An upcoming film is shedding new light on one of the most shocking incidents in Philadelphia history; the kidnapping of Carlesha Freeland-Gaither caught on camera nearly a decade ago.
“Kidnapped Off the Road: The Carlesha Gaither Story” is scheduled to air Saturday, February 10, on Lifetime. It tells the true story of Carlesha Freeland-Gaither, a woman who was kidnapped at knifepoint in Philadelphia and held hostage for three days.
The kidnapping of Carlesha Freeland-Gaither and the ‘hero’ who tried to stop her
On November 2, 2014, Freeland-Gaither, a nurse’s aide who was 22 at the time, was returning home after visiting her gambling den.
At 9:40 p.m., Freeland-Gaither got off a bus and began walking along West Coulter Street in Philadelphia’s Germantown neighborhood.
As she walked, a man, later identified as Delvin Barnes, grabbed Freeland-Gaither and threw her into a gray Ford Taurus that was parked across the street. Surveillance video captured the abduction.
Police said Freeland-Gaither tried to fight back by hitting Barnes with a hammer. He then threatened to kill her if she didn’t stop.
Dwayne Fletcher told NBC10 he witnessed the kidnapping. He was walking along Greene Street, near Coulter Street, when he heard Freeland-Gaither screaming. He ran back to Coulter Street where he saw Barnes pushing Freeland-Gaither into the car. Fletcher said he yelled at Barnes but backed off when he noticed Barnes was carrying a 12-inch knife.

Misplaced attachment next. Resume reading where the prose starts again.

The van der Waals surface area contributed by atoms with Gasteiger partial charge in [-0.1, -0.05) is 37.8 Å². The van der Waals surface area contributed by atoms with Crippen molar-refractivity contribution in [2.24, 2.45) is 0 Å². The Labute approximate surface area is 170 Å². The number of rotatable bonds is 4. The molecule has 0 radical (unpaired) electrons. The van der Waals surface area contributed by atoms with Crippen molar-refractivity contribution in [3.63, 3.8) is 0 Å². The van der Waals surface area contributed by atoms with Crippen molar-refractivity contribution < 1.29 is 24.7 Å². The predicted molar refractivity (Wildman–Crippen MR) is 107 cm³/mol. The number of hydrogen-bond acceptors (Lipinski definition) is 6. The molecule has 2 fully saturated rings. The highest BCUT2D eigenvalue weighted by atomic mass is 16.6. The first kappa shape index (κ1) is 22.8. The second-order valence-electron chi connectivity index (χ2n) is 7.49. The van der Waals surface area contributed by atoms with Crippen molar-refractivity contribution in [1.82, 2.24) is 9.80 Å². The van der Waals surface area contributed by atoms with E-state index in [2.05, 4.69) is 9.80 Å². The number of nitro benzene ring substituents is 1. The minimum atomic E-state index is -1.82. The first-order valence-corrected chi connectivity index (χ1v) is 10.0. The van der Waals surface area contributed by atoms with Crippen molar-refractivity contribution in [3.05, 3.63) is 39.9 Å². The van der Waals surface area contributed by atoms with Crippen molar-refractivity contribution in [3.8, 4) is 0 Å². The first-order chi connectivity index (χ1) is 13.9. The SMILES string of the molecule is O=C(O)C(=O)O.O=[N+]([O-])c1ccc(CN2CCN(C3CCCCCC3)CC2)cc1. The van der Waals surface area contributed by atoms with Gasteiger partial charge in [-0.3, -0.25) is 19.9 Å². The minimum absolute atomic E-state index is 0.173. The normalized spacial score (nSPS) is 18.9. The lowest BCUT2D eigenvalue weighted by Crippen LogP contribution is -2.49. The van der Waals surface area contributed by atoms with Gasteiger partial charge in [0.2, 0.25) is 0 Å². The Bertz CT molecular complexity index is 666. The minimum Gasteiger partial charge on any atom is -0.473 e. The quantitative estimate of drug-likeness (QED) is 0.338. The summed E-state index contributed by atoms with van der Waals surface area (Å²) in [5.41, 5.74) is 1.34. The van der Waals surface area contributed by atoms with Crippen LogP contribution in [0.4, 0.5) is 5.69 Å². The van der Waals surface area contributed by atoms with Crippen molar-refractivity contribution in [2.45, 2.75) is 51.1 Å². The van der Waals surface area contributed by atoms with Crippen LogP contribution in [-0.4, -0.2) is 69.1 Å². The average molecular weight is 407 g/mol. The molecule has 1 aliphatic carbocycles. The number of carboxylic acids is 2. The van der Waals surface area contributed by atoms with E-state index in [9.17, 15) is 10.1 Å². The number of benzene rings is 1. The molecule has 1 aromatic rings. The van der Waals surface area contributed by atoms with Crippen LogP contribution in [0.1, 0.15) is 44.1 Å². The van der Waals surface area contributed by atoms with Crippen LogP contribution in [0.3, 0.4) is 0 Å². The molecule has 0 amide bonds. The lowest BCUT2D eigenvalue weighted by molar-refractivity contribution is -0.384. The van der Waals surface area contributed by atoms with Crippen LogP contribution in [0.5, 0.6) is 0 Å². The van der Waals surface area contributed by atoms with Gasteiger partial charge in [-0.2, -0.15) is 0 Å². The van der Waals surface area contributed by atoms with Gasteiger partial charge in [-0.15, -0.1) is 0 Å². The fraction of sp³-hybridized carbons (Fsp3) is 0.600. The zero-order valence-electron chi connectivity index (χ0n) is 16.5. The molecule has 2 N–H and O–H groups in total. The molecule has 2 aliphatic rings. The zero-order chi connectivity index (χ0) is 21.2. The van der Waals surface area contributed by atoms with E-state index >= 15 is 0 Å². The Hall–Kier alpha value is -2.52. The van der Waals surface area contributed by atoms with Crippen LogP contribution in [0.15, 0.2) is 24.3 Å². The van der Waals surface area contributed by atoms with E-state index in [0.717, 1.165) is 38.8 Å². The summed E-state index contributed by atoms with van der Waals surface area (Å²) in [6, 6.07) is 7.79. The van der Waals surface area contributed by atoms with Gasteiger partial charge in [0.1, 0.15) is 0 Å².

“He heard me because I was screaming, ‘No! You! What are you doing?! Well, you!’ I don’t know if her screams overpowered mine, but [Barnes] it was moving fast though,” Fletcher said.
Fletcher called 911 while watching Demi’s rear passenger window shatter. At first Fletcher thought it was a gunshot that broke the window. He would later learn that Freeland-Gaither took him out trying to escape. Moments later, the car was gone and Fletcher called the police again. He also took Freeland-Gaither’s smartphone and glasses that were on the ground. The officers immediately arrived at the scene.
“I just cried and cried. I don’t even know it, but it just happened,” Fletcher said. “I feel like I didn’t do enough at the time.”
Jim Sloan, who was a Philadelphia police detective and lead investigator on the case at the time, would later credit Fletcher with helping investigators rescue Freeland-Gaither.
“If it wasn’t for him, I don’t think the same result would have happened. This man is a hero,” Sloan said during a press conference in 2014.
The multi-state search for Carlesha Freeland-Gaither
The video of the violent kidnapping made national headlines. Freeland-Gaither’s mother, Keisha Gaither, wept as she prayed for her daughter’s safe return.
Investigators with the ATF received information to be on the lookout for the Ford Taurus. Authorities released surveillance images as the search expanded from Philadelphia to Aberdeen, Maryland, where Barnes used Freeland-Gaither’s ATM card on the morning of Nov. 3, 2014.
A tip from a woman who lived in Havre De Grace, Maryland, also helped investigators in their search. The woman found a bag of trash that included a receipt from an ACME supermarket in Northeast Philadelphia, a bag of Herr’s potato chips and broken glass. The woman told NBC10 she didn’t think much of it at first, but later called police after talking to a friend about Freeland-Gaither’s kidnapping.